Department of

Chemical Engineering

Designing molecular technology for the 21st century with biology and chemistry


Fall 2011 Seminars

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Environmental Catalysis from First Principles



William Schneider
Professor, Department of Chemical and Biomolecular Engineering
Concurrent Professor, Department of Chemistry and Biochemistry
University of Notre Dame

Thursday, September 22
10:00 a.m. 11:00 a.m.
102 Chemistry Building

Abstract
In order to meet the increasing demands of energy sustainability and environmental protection, catalysis science and application in the 21st century has to be driven by basic insights into how materials function and how they can be improved. The advent of first-principles simulations based on density functional theory (DFT), which are able to reliably simulate chemical structures and reactions at the molecular scale, has been instrumental in the recent renaissance in heterogeneous catalysis research.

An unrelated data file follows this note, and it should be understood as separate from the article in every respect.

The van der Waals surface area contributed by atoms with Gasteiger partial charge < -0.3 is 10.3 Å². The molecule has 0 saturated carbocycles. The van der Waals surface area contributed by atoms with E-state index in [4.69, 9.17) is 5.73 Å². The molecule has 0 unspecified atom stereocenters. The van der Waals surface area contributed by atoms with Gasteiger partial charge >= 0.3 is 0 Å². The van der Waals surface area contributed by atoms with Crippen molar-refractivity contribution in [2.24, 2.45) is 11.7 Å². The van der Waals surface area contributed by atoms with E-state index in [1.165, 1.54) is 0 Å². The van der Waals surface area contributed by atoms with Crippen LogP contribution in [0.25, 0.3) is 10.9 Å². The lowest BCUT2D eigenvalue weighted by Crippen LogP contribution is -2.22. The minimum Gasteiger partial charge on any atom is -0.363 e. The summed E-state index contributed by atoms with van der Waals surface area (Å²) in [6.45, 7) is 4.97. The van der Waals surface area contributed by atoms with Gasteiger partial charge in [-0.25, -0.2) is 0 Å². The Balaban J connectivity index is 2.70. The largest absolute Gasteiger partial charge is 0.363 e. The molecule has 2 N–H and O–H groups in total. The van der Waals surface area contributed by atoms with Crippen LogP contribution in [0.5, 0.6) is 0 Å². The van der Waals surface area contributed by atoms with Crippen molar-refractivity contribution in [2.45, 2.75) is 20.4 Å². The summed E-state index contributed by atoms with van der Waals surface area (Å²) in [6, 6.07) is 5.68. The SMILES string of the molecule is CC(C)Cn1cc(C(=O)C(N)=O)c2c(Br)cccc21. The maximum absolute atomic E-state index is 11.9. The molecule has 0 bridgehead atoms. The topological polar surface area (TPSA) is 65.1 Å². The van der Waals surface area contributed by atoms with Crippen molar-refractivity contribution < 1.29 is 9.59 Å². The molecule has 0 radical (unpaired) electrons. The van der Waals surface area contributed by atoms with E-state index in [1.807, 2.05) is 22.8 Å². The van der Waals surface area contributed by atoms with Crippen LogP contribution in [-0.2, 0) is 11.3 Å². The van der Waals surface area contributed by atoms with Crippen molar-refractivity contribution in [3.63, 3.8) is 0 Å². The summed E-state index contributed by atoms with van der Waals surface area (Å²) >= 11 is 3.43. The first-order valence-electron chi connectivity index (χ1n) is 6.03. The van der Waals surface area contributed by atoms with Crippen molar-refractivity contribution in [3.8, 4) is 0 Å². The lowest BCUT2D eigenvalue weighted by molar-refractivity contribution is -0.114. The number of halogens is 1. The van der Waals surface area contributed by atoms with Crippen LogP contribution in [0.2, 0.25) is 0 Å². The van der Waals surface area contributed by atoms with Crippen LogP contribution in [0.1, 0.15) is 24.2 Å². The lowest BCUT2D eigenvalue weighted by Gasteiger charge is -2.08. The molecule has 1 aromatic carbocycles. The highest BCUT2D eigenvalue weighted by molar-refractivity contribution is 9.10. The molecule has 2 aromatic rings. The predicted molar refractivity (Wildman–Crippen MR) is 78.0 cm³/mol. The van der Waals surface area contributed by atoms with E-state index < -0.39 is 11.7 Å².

In this talk, I will illustrate the capabilities and challenges of applying these simulation tools in the context of the catalytic chemistry of nitrogen oxides (NOx). NOx is an unwanted by-product of combustion and is particularly difficult to remove from lean combustion sources, such as diesel engines. NOx also has rather complex chemistry that presents special challenges to simulation.

I will describe some of our successes in understanding NOx chemistry from first-principles, with a particular emphasis on recent work to capture the essential features of the beguiling simple catalytic oxidation of NO to NO2 in molecular models, to reconcile these models with experimental results, and to use these insights to guide the selection of new and improved catalysts.

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